Sunday, 14 April 2013

Coruscating Happy People

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The writer’s armoury has a red door in the corner with a black skull and crossbones stencilled on it, behind which we keep a select array of showoffy Latinate words.  Nothing wrong with that, as long as they’re used with discernment for rare surgical strikes. All too often, though, writers scatter them around willy-nilly, like landmines in a potato field.

The adjective coruscating, that favourite of arts reviewers keen for the reader not to twig that they have nothing at all to say, is one such – or it would be, if most of those who deploy it actually knew what the damned thing meant. But I’ll come to that. Even on the rare occasion when coruscating is used properly, what’s the point? It’s no smart bomb; it’s surplus materiel — an unnecessary, character-wasteful synonym for sparkling, gleaming or just good old no-nonsense shiny. Even if you’re tempted to use it because you’re convinced that only a showoffy Latinate word will adequately fill a particular hole in a text you’re writing, then scintillating or incandescent should serve your purpose well enough.

But that’s not how I see people using it at all. Instead, they use it to mean acerbic, mordant or edgy. What are they thinking? I imagine that what they're thinking goes something like this. “Coruscating has got cor– in it. Excoriating and corrosive have got cor– in them too. Therefore, showoffy Latinate words with cor– in them always refer to astringent, exfoliating, ominously-smoking-dollop-of-KY-Jellyish-gloop-drooled-sulphurically-in-an-Alien-film, paint-strippy sorts of things.”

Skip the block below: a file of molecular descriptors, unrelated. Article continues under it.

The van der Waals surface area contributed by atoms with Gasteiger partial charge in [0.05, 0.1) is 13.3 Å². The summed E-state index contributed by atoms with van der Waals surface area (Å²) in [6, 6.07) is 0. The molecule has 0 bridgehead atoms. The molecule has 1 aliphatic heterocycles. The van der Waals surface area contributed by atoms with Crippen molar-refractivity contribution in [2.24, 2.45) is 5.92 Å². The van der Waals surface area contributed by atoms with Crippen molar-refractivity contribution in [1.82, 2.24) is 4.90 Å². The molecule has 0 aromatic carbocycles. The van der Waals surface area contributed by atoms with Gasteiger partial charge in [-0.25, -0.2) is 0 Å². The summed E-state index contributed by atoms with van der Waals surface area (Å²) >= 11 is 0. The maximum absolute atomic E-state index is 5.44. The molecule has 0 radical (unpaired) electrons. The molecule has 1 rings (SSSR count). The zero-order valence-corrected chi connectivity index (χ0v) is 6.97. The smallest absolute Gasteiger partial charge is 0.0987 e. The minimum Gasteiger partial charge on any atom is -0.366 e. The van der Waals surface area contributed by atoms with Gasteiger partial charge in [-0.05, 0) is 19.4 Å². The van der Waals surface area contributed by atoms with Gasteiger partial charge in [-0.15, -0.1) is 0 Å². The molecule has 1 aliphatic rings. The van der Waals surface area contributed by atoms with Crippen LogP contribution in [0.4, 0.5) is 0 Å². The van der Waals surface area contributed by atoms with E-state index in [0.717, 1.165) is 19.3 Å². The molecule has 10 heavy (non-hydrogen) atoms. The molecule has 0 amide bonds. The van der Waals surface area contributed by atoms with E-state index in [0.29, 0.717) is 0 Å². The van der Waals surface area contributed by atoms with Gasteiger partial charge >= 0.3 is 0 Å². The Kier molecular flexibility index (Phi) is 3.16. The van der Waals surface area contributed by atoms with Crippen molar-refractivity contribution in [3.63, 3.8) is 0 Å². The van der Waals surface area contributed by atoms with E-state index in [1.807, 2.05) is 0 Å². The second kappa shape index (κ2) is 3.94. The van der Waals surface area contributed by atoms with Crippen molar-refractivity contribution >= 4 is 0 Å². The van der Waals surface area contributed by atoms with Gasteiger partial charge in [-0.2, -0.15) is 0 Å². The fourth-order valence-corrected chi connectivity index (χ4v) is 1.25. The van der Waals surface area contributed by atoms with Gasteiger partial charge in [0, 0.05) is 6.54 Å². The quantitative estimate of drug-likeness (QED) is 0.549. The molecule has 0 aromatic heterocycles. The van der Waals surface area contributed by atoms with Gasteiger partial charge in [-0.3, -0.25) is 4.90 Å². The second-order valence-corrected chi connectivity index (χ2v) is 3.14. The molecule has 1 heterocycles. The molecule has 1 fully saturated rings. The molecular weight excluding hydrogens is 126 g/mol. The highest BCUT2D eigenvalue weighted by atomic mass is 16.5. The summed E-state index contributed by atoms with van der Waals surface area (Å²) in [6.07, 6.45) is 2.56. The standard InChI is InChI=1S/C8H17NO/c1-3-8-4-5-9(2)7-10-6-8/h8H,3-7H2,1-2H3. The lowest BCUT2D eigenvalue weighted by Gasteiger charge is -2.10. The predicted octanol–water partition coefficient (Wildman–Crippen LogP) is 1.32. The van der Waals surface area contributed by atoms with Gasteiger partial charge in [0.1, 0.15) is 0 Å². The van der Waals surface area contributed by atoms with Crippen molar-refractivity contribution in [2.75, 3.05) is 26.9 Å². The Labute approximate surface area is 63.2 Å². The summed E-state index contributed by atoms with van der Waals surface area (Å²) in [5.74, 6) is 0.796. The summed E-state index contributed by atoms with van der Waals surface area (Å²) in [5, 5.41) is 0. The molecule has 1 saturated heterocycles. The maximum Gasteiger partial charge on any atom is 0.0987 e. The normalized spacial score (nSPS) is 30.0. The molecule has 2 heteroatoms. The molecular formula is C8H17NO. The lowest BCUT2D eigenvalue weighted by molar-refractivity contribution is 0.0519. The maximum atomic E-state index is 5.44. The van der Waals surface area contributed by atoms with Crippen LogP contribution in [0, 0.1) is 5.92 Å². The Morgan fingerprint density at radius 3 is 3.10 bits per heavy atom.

A check of recent uses of coruscating in British newspapers confirms the impression that I’ve had for a while: writers, even professional ones whose copy is subedited, don’t just balls it up often, they balls it up more often than not. What was the exception is the new rule. The cause is lost.

The adjective coruscating has become what American copy-editors — when faced with enervate, decimate, bemused, beg the question or any other word or expression that too many people think means something other than what it’s supposed to mean (hi, misogynist!) — call "skunked”. 

It's stained, it stinks and it's irrecoverably spoiled. There's only one thing for it: throw it away.



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